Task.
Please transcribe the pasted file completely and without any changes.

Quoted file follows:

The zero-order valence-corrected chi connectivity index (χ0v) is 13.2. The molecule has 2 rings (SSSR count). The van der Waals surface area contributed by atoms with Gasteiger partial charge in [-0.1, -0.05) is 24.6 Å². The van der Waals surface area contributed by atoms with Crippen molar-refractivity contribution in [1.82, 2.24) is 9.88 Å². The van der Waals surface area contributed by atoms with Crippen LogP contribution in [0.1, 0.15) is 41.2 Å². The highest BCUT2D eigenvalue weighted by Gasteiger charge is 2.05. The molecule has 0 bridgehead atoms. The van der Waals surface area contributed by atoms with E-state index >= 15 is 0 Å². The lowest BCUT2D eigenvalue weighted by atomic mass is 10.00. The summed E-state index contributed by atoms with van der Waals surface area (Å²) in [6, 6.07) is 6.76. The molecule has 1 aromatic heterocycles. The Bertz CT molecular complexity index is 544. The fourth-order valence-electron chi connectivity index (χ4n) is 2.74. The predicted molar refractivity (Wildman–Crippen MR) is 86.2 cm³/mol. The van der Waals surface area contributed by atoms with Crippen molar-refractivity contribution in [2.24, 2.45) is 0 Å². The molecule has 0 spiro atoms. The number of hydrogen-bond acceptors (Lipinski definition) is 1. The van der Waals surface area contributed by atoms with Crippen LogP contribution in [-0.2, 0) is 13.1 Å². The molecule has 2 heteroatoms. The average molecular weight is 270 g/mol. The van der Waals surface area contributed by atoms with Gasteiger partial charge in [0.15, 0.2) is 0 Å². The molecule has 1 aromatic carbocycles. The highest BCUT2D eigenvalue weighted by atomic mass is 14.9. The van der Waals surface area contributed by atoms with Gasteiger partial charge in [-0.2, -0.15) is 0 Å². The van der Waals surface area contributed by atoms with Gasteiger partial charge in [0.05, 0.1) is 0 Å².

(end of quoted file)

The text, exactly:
The zero-order valence-corrected chi connectivity index (χ0v) is 13.2. The molecule has 2 rings (SSSR count). The van der Waals surface area contributed by atoms with Gasteiger partial charge in [-0.1, -0.05) is 24.6 Å². The van der Waals surface area contributed by atoms with Crippen molar-refractivity contribution in [1.82, 2.24) is 9.88 Å². The van der Waals surface area contributed by atoms with Crippen LogP contribution in [0.1, 0.15) is 41.2 Å². The highest BCUT2D eigenvalue weighted by Gasteiger charge is 2.05. The molecule has 0 bridgehead atoms. The van der Waals surface area contributed by atoms with E-state index >= 15 is 0 Å². The lowest BCUT2D eigenvalue weighted by atomic mass is 10.00. The summed E-state index contributed by atoms with van der Waals surface area (Å²) in [6, 6.07) is 6.76. The molecule has 1 aromatic heterocycles. The Bertz CT molecular complexity index is 544. The fourth-order valence-electron chi connectivity index (χ4n) is 2.74. The predicted molar refractivity (Wildman–Crippen MR) is 86.2 cm³/mol. The van der Waals surface area contributed by atoms with Crippen molar-refractivity contribution in [2.24, 2.45) is 0 Å². The molecule has 0 spiro atoms. The number of hydrogen-bond acceptors (Lipinski definition) is 1. The van der Waals surface area contributed by atoms with Crippen LogP contribution in [-0.2, 0) is 13.1 Å². The molecule has 2 heteroatoms. The average molecular weight is 270 g/mol. The van der Waals surface area contributed by atoms with Gasteiger partial charge in [0.15, 0.2) is 0 Å². The molecule has 1 aromatic carbocycles. The highest BCUT2D eigenvalue weighted by atomic mass is 14.9. The van der Waals surface area contributed by atoms with Gasteiger partial charge in [-0.2, -0.15) is 0 Å². The van der Waals surface area contributed by atoms with Gasteiger partial charge in [0.05, 0.1) is 0 Å².